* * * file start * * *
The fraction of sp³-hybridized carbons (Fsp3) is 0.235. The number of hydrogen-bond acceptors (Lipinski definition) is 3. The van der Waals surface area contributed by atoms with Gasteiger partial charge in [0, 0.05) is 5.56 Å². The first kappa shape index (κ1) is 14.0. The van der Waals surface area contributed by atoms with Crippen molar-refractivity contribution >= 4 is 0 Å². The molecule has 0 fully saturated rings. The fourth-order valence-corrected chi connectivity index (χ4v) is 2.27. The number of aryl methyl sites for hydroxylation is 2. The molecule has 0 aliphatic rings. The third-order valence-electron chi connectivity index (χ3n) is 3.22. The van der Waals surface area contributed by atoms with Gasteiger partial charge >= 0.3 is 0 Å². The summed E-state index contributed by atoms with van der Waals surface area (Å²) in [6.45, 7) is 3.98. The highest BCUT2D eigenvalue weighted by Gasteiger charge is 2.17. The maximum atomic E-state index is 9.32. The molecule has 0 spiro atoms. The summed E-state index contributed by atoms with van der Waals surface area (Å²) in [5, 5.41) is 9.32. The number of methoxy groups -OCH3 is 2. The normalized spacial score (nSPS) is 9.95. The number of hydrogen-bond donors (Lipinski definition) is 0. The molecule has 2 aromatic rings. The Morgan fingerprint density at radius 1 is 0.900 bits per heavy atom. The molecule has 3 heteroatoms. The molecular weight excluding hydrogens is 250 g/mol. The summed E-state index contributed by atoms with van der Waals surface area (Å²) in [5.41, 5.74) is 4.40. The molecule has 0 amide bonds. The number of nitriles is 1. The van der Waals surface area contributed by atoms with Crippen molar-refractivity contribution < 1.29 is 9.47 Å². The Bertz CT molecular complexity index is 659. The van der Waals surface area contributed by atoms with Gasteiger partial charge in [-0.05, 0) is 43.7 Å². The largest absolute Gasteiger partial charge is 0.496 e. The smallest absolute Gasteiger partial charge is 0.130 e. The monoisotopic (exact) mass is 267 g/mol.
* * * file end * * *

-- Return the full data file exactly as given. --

The fraction of sp³-hybridized carbons (Fsp3) is 0.235. The number of hydrogen-bond acceptors (Lipinski definition) is 3. The van der Waals surface area contributed by atoms with Gasteiger partial charge in [0, 0.05) is 5.56 Å². The first kappa shape index (κ1) is 14.0. The van der Waals surface area contributed by atoms with Crippen molar-refractivity contribution >= 4 is 0 Å². The molecule has 0 fully saturated rings. The fourth-order valence-corrected chi connectivity index (χ4v) is 2.27. The number of aryl methyl sites for hydroxylation is 2. The molecule has 0 aliphatic rings. The third-order valence-electron chi connectivity index (χ3n) is 3.22. The van der Waals surface area contributed by atoms with Gasteiger partial charge >= 0.3 is 0 Å². The summed E-state index contributed by atoms with van der Waals surface area (Å²) in [6.45, 7) is 3.98. The highest BCUT2D eigenvalue weighted by Gasteiger charge is 2.17. The maximum atomic E-state index is 9.32. The molecule has 0 spiro atoms. The summed E-state index contributed by atoms with van der Waals surface area (Å²) in [5, 5.41) is 9.32. The number of methoxy groups -OCH3 is 2. The normalized spacial score (nSPS) is 9.95. The number of hydrogen-bond donors (Lipinski definition) is 0. The molecule has 2 aromatic rings. The Morgan fingerprint density at radius 1 is 0.900 bits per heavy atom. The molecule has 3 heteroatoms. The molecular weight excluding hydrogens is 250 g/mol. The summed E-state index contributed by atoms with van der Waals surface area (Å²) in [5.41, 5.74) is 4.40. The molecule has 0 amide bonds. The number of nitriles is 1. The van der Waals surface area contributed by atoms with Crippen molar-refractivity contribution < 1.29 is 9.47 Å². The Bertz CT molecular complexity index is 659. The van der Waals surface area contributed by atoms with Gasteiger partial charge in [-0.05, 0) is 43.7 Å². The largest absolute Gasteiger partial charge is 0.496 e. The smallest absolute Gasteiger partial charge is 0.130 e. The monoisotopic (exact) mass is 267 g/mol.